Crystal structure of photosystem II from Thermosynechococcus elongatus refined and studied by molecular dynamics


P. Palenčár1, F. Vácha1,3, and M. Kutý1,2


1Institute of Physical Biology, University of South Bohemia, Zámek 136, 37333 Nové Hrady, Czech Republic

2Institute of Systems Biology and Ecology, Academy of Sciences of the Czech Republic,

Zámek 136, 37333 Nové Hrady, Czech Republic

3Institute of Plant Molecular Biology, Academy of Sciences of the Czech Republic,

Branišovská 31, 370 05 České Budějovice, Czech Republic



Crystal or NMR structures are essential and fundamental in performing almost all molecular modelling techniques. Three dimensions resolution of such structures is certainly one of the most crucial criteria of quality and credibility. Researchers made great effort to prepare crystals of photosystem II (PS II) from algae and higher plants in the last decades. However, till now there are only two experimental crystal structures resolved at adequate resolution. Both are from the same common organism Thermosynechococcus elongates. First was obtained at 3.5 Å (PDB code: 1S5L) [1] and second at 3.2 Å (PDB code: 1W5C) [2] overall resolution. By performing series of molecular dynamics (MD) simulations at appropriate time scales also coupled partially with quantum-chemical calculations, it is possible to increase the model accuracy mainly in the regions, where the probability of spatial orientation of amino acid side chain lacks appropriate electron density or other sources of experimental data. We present here more natural-like, geometrically-optimised structures of extended reaction centre (RC) of PS II.

First, we constructed truncated models of PS II considering protein subunits and pigment molecules from and around the RC, keeping also functionally and structurally important spatial subunits. These structures were then used as starting structural models for MD simulation runs. Force field (FF) [3] parameters (charge distribution and force constants) and topology for PS II RC pigment molecules [4] were developed for the Yamber2 FF [5, 6] by performing quantum chemical calculations and by modifying and extending Ceccarelli [7] studies concerning bacterial type a pigments. Geometry optimisation of PS II RC pigment molecules and development of new FF parameters was performed at RHF/6-31G* level of quantum chemical theory using Gaussian 98 [8]. Calculation of RESP atomic charges following AMBER FF developing scheme [9] was done using Gaussian 98, R.E.D, antechamber, and resp subroutines. Complete FF parameters and topology for the PS II RC pigment molecules were developed and introduced to YASARA [5]. Several MD simulation runs, taking into account different pigment oxidation states and various solvent properties, were performed in order to check the quality of new FF parameters for the PS II RC pigments. Subsequently, by further optimising overall geometry of new structural models using MD simulation runs with small time step of 1.0 fs, we obtained final models of PS II RC complex. Detailed analysis of new FF parameters showed realistic dynamic behaviour of pigment molecules and typical electrostatic interactions with the surrounding protein environment.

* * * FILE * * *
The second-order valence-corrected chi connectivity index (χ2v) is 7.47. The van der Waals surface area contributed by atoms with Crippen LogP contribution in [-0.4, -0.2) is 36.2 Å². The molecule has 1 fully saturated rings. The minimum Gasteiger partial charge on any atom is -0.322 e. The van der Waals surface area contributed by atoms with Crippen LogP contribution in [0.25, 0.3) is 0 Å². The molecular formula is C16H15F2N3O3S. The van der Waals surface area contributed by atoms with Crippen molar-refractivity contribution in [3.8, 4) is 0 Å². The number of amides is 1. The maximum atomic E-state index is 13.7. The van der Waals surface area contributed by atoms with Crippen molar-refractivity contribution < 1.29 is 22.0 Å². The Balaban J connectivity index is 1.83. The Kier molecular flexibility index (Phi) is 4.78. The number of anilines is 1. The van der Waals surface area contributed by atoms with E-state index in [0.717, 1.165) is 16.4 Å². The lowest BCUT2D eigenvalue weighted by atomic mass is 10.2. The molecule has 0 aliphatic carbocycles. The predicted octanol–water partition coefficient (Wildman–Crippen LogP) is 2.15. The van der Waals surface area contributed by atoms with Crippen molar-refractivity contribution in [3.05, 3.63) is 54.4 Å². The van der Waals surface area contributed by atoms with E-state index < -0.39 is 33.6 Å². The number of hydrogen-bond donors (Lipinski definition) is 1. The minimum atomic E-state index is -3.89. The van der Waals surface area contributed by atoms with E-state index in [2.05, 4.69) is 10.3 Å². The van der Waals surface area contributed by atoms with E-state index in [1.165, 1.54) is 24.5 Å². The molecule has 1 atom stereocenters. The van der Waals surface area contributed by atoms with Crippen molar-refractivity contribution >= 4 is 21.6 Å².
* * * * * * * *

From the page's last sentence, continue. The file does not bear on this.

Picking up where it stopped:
Recently, changes in excitonic interactions of PS II RC pigments upon light-induced oxidation of primary donor (P680) or reduction of primary acceptor pheophytin a (Phe a), were analysed using absorption and circular dichroism (CD) spectra [10, 11]. In contrast to the oxidation of primary donor, the light-induced change in the CD spectrum upon primary acceptor reduction was temperature-dependent. This suggests a hypothesis that at a room temperature the reduced Phe a induces conformational changes of the RC protein environment, which affects the excitonic interaction of the RC chlorophylls (Chls). Having optimised structural models of PS II RC we were able to elucidate and describe some of the details of these processes.


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This research was supported by the Ministry of Education, Youth and Sports of the Czech Republic (MSM6007665808, GACR206/02/D177) and by the Academy of Sciences of the Czech Republic (Institutional research concept AVOZ60870520 and AV0Z50510513).